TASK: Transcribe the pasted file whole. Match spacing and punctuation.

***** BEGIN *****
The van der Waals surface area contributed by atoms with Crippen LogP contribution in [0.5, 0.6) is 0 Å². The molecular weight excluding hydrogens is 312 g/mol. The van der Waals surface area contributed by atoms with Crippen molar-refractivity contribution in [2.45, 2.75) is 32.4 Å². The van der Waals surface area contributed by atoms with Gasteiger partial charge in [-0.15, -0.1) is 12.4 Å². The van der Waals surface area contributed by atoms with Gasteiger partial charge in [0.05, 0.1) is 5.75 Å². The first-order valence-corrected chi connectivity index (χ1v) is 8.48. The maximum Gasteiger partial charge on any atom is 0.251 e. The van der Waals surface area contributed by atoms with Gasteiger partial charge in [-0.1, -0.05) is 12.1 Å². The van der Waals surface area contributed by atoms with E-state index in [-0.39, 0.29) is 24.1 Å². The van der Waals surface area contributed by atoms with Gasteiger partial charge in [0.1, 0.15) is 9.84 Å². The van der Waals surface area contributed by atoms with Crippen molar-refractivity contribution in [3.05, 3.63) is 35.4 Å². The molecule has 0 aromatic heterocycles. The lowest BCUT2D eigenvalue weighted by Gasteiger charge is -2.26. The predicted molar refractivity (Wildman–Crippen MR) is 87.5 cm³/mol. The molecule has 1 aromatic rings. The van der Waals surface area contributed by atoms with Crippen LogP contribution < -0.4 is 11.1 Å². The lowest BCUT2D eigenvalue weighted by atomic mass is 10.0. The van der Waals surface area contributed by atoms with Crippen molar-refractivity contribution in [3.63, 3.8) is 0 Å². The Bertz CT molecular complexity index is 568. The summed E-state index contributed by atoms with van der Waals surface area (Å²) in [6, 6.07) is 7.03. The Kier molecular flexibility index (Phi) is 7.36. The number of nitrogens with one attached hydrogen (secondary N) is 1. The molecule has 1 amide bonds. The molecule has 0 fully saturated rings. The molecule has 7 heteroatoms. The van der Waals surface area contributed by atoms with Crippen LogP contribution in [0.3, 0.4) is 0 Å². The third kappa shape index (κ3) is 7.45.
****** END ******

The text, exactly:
The van der Waals surface area contributed by atoms with Crippen LogP contribution in [0.5, 0.6) is 0 Å². The molecular weight excluding hydrogens is 312 g/mol. The van der Waals surface area contributed by atoms with Crippen molar-refractivity contribution in [2.45, 2.75) is 32.4 Å². The van der Waals surface area contributed by atoms with Gasteiger partial charge in [-0.15, -0.1) is 12.4 Å². The van der Waals surface area contributed by atoms with Gasteiger partial charge in [0.05, 0.1) is 5.75 Å². The first-order valence-corrected chi connectivity index (χ1v) is 8.48. The maximum Gasteiger partial charge on any atom is 0.251 e. The van der Waals surface area contributed by atoms with Gasteiger partial charge in [-0.1, -0.05) is 12.1 Å². The van der Waals surface area contributed by atoms with E-state index in [-0.39, 0.29) is 24.1 Å². The van der Waals surface area contributed by atoms with Gasteiger partial charge in [0.1, 0.15) is 9.84 Å². The van der Waals surface area contributed by atoms with Crippen molar-refractivity contribution in [3.05, 3.63) is 35.4 Å². The molecule has 0 aromatic heterocycles. The lowest BCUT2D eigenvalue weighted by Gasteiger charge is -2.26. The predicted molar refractivity (Wildman–Crippen MR) is 87.5 cm³/mol. The molecule has 1 aromatic rings. The van der Waals surface area contributed by atoms with Crippen LogP contribution < -0.4 is 11.1 Å². The lowest BCUT2D eigenvalue weighted by atomic mass is 10.0. The van der Waals surface area contributed by atoms with Crippen molar-refractivity contribution in [3.63, 3.8) is 0 Å². The Bertz CT molecular complexity index is 568. The summed E-state index contributed by atoms with van der Waals surface area (Å²) in [6, 6.07) is 7.03. The Kier molecular flexibility index (Phi) is 7.36. The number of nitrogens with one attached hydrogen (secondary N) is 1. The molecule has 1 amide bonds. The molecule has 0 fully saturated rings. The molecule has 7 heteroatoms. The van der Waals surface area contributed by atoms with Crippen LogP contribution in [0.3, 0.4) is 0 Å². The third kappa shape index (κ3) is 7.45.